The Case History of Robert
Robert is a 38 year-old right-handed man, born with congenital blindness of the left eye, who first presented with flashes of kaleidoscope-type color changes in his right eye around May 2004. His description of these symptoms were consistent with visual seizures, which are the abnormal, disorganized firing of neurons within the visual centers of the brain that may create the experience of flashes of light and/or color. Although he had had seizures in the past, these symptoms were new, so he underwent an MRI scan of his brain. MRI at the time revealed a mass in the occipital lobe, the main vision center of the brain, on the right side. After a trial of medical management with anti-seizure medications and serial MRI scans to see if the mass was actively growing, radiologic evidence of disease progression in September 2005 brought him to Ronald Reagan UCLA Medical Center in search of surgical treatment.
Dr. Linda Liau met Robert and decided that surgical resection of the mass would be the most appropriate treatment choice given his symptoms and increasing size of the lesion. As the mass was located in an area that would result in obvious neurologic deficits if disrupted (visual cortex), preoperative functional MRI (fMRI) and diffusion tensor imaging (DTI) data was obtained in order to help map out the relation of the mass to critical visual fibers for navigation in the OR. This helps the surgeon intraoperatively by guiding resection and avoiding areas critical for neurologic function. [Purple = visual fibers; yellow = tumor].
During the operation the mass was biopsied and found to be an oligodendroglioma, a low grade - less invasive - brain tumor. He tolerated the procedure well and no complications were experienced.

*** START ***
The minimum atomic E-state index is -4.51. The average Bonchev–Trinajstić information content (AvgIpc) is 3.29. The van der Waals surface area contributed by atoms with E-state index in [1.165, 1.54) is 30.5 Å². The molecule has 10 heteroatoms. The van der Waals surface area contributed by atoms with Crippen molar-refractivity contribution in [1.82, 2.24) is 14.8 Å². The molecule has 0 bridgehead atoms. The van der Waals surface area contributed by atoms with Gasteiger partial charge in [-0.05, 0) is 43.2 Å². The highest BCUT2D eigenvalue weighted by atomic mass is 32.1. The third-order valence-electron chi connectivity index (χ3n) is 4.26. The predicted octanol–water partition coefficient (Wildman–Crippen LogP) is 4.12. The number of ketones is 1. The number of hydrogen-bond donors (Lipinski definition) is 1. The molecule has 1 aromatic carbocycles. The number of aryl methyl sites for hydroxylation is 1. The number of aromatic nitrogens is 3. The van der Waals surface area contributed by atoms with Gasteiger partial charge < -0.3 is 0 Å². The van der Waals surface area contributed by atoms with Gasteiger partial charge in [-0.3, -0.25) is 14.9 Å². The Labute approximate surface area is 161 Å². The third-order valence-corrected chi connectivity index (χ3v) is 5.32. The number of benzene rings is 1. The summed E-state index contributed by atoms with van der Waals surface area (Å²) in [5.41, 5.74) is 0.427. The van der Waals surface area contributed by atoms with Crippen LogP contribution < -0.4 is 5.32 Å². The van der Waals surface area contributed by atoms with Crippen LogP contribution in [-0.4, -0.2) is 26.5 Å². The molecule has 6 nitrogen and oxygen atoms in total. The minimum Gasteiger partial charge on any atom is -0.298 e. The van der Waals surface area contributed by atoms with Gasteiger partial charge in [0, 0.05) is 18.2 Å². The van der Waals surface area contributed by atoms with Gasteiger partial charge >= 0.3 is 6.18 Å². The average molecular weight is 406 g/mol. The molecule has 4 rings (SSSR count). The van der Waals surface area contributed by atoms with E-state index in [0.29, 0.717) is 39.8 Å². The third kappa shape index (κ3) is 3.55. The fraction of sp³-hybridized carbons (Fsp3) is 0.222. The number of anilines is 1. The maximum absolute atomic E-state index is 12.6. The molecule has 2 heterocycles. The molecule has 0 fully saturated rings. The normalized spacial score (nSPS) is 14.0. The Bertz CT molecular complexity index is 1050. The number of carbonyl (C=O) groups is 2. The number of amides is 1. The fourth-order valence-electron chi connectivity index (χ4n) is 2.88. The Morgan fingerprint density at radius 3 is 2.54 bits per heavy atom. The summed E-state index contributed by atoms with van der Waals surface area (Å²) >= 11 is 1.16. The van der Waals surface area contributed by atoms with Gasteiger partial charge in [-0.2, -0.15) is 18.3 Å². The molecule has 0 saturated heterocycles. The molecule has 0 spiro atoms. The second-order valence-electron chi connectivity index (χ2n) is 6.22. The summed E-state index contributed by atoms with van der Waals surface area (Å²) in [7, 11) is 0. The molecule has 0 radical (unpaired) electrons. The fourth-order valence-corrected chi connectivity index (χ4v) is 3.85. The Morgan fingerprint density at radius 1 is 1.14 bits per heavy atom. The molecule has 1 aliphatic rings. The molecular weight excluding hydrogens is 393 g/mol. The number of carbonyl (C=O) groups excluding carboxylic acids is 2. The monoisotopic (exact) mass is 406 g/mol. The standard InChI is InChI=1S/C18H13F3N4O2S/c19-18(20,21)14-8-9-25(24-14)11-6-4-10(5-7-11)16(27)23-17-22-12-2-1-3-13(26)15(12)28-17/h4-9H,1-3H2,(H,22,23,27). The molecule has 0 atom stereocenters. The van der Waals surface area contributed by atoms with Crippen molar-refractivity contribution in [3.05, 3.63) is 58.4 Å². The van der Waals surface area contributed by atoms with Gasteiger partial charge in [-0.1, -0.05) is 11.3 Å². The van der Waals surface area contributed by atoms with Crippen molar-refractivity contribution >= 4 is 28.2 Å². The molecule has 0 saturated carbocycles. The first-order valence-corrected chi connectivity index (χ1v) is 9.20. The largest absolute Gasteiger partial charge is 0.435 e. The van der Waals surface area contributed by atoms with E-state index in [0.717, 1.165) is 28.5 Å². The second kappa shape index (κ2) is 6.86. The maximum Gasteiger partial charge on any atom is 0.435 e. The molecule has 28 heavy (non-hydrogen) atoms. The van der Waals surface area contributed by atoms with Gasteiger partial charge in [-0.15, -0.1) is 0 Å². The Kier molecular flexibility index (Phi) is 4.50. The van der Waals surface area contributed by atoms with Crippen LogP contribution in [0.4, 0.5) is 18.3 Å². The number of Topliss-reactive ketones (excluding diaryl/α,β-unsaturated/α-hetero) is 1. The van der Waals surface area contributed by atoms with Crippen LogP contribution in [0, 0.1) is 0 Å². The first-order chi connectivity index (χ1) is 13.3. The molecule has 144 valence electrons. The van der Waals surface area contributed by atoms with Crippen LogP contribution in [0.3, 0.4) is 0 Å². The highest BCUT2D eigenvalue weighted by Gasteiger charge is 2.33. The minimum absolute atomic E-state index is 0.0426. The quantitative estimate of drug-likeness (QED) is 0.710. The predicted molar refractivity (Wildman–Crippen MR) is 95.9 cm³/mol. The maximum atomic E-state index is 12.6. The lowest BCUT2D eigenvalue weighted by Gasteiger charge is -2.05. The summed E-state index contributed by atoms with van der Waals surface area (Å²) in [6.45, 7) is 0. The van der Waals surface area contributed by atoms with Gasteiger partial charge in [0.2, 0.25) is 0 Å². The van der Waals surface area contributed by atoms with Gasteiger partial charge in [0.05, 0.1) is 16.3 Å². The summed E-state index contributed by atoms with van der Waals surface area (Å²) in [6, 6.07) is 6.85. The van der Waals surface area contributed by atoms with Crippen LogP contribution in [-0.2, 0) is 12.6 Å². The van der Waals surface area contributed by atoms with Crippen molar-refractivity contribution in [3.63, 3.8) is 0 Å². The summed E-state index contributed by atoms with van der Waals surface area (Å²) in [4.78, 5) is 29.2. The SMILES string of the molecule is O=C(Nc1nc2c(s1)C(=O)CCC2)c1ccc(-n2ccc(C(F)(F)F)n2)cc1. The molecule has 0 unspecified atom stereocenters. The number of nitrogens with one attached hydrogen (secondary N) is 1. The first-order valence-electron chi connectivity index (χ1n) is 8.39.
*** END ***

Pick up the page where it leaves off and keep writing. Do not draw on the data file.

Robert remained in good health with no progression of disease until an MRI in November 2007 showed evidence of recurrent tumor. By this time, he had progressive loss of his left visual field, with only sparing of the central visual field on the left side. He was placed on Temodar chemotherapy, which he received 4 times over the course of 4 months, after which he underwent another craniotomy for further tumor resection in May 2008. Preoperative fMRI data was again integrated with anatomic images to help guide resection. The intraoperative biopsy of his tumor revealed that it had transformed into a more malignant variant called anaplastic oligodendroglioma. He had a gross total resection of his tumor. Postoperatively, Robert experienced difficulty with visual processing and a mild decrease in his visual fields. Since then he has enrolled in a Phase I dendritic cell vaccine trial at UCLA, a novel experimental therapy that utilizes the patient's own immune system to help fight off cancer. He has received his first two vaccinations and is doing well to date.